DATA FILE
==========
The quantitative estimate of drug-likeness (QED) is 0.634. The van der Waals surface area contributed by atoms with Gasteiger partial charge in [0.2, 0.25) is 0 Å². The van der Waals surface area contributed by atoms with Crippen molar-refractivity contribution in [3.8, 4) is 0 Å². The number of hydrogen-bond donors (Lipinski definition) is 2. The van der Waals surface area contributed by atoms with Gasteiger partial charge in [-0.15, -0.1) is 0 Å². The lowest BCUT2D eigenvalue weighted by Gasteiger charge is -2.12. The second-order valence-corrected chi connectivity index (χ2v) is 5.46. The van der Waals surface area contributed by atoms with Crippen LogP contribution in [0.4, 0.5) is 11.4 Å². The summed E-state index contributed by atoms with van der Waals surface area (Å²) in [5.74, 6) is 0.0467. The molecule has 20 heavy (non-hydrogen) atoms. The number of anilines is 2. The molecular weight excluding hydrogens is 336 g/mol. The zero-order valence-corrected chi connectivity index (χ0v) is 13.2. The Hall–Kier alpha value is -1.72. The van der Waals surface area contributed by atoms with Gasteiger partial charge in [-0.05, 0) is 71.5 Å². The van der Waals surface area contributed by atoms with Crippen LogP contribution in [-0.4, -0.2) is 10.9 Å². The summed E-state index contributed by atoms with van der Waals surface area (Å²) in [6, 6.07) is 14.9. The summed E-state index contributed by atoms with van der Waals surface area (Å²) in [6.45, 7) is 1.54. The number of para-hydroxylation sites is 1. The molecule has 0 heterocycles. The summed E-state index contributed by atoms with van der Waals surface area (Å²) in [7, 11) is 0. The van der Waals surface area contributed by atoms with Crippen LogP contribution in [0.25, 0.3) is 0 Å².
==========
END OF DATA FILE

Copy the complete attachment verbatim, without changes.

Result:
The quantitative estimate of drug-likeness (QED) is 0.634. The van der Waals surface area contributed by atoms with Gasteiger partial charge in [0.2, 0.25) is 0 Å². The van der Waals surface area contributed by atoms with Crippen molar-refractivity contribution in [3.8, 4) is 0 Å². The number of hydrogen-bond donors (Lipinski definition) is 2. The van der Waals surface area contributed by atoms with Gasteiger partial charge in [-0.15, -0.1) is 0 Å². The lowest BCUT2D eigenvalue weighted by Gasteiger charge is -2.12. The second-order valence-corrected chi connectivity index (χ2v) is 5.46. The van der Waals surface area contributed by atoms with Crippen LogP contribution in [0.4, 0.5) is 11.4 Å². The summed E-state index contributed by atoms with van der Waals surface area (Å²) in [5.74, 6) is 0.0467. The molecule has 20 heavy (non-hydrogen) atoms. The number of anilines is 2. The molecular weight excluding hydrogens is 336 g/mol. The zero-order valence-corrected chi connectivity index (χ0v) is 13.2. The Hall–Kier alpha value is -1.72. The van der Waals surface area contributed by atoms with Gasteiger partial charge in [-0.05, 0) is 71.5 Å². The van der Waals surface area contributed by atoms with Crippen LogP contribution in [-0.4, -0.2) is 10.9 Å². The summed E-state index contributed by atoms with van der Waals surface area (Å²) in [6, 6.07) is 14.9. The summed E-state index contributed by atoms with van der Waals surface area (Å²) in [6.45, 7) is 1.54. The number of para-hydroxylation sites is 1. The molecule has 0 heterocycles. The summed E-state index contributed by atoms with van der Waals surface area (Å²) in [7, 11) is 0. The van der Waals surface area contributed by atoms with Crippen LogP contribution in [0.25, 0.3) is 0 Å².